Detroit bankruptcy judge nixes art access request

DETROIT (AP) — A judge in Detroit’s bankruptcy refused to
grant hands-on access to a valuable trove of art Thursday, telling
creditors who face steep losses in the case that they can visit a city
museum and browse the walls like any other patron.
Bond insurers
have pointed to the art as a possible billion-dollar source of cash in
the bankruptcy. But the city is firmly opposed to any sale and instead
is banking on a separate, unique deal that would protect the art forever
and soften pension cuts for thousands of retirees.
Attorneys for
Syncora Guarantee and Financial Guaranty Insurance said potential buyers
should be allowed to look at certain pieces at the Detroit Institute of
Arts, even remove them from the walls and examine the backs.
"The record fails to justify this extraordinary relief," Judge Steven Rhodes said after hearing
arguments for more than an hour.
He said creditors don’t deserve special treatment and instead can go to the museum and look at the art
"like everyone else."
has been a hot issue in the bankruptcy because many creditors believe
pieces could be sold to pay debts. City-owned art has been valued at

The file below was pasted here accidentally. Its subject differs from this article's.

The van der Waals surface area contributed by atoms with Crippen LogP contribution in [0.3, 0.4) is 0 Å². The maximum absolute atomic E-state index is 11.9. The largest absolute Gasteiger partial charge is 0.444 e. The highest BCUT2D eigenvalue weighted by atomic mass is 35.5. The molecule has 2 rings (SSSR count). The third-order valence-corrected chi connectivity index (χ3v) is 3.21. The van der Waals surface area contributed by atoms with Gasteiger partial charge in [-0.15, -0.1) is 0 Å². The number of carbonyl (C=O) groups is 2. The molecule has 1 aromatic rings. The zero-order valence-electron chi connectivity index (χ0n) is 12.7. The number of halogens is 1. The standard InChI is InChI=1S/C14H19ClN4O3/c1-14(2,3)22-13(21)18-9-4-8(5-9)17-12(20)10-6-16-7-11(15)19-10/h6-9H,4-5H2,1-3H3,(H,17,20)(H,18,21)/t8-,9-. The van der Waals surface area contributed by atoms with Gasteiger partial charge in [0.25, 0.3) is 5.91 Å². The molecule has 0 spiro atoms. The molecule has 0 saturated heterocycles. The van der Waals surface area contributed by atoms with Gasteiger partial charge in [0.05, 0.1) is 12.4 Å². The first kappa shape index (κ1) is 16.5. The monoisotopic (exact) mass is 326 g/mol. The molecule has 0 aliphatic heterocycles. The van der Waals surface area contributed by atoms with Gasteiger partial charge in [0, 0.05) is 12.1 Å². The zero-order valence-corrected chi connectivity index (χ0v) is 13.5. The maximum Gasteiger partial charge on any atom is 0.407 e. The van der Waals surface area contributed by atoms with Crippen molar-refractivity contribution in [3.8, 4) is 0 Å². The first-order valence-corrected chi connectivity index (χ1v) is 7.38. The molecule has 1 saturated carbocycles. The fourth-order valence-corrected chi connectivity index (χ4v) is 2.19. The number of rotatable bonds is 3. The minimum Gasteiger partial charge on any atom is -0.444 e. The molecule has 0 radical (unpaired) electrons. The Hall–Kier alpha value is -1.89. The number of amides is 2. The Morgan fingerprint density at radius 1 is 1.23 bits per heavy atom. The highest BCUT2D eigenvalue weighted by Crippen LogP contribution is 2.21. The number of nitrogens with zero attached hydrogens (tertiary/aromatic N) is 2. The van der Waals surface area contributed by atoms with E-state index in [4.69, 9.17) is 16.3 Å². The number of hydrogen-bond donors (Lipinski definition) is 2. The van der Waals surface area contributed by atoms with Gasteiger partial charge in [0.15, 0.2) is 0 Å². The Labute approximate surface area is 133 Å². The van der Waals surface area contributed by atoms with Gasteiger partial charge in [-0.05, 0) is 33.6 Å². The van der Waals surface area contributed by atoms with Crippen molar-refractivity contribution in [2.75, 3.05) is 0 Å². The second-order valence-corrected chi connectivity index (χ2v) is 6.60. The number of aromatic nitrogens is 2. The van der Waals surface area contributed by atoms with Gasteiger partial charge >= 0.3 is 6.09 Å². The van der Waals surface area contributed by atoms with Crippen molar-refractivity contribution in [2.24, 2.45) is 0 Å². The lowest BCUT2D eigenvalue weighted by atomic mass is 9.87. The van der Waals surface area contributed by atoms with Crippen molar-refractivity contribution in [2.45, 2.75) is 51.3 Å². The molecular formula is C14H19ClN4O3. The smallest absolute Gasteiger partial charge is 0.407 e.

$450 million to $870 million, but some Wall Street creditors say that’s
way too low.
A so-called grand bargain favored by Detroit,
wrapping in illustrious art and city retiree pensions, involves $816
million from foundations, philanthropists, the museum and the state of
Michigan. The state’s part, a $194.8 million lump sum, remains unsettled
in the Capitol.
The money would be exclusively earmarked for pensions.
us, the grand bargain is not grand. It’s more grandiose than grand,"
said Marc Kieselstein, an attorney for New York-based Syncora, which
could lose hundreds of millions of dollars in the bankruptcy.
He acknowledged the art is a "glittering link to the glory days of Detroit."
in bankruptcy, some of those rarified things, those edifying things,
have to yield to things more base. Perhaps people would say more grubby"
— such as creditor losses, Kieselstein said.
The creditors said
they’ve found buyers willing to pay more than $1 billion for parts or
all of the collection; one wants all Chinese art.
But under
Detroit’s bankruptcy exit plan, the museum would take control of
thousands of pieces of city-owned art already there. The DIA, as it is
known, has promised to raise $100 million of the $816 million pledged to
ease cuts for retirees whose pensions are being reduced.
who will approve or reject the city’s entire bankruptcy strategy later
this year, has repeatedly signaled that one-time asset sales probably
are not a good idea. He said the art would not have been available to
creditors if Detroit had chosen to skip bills and fix its finances
outside of bankruptcy.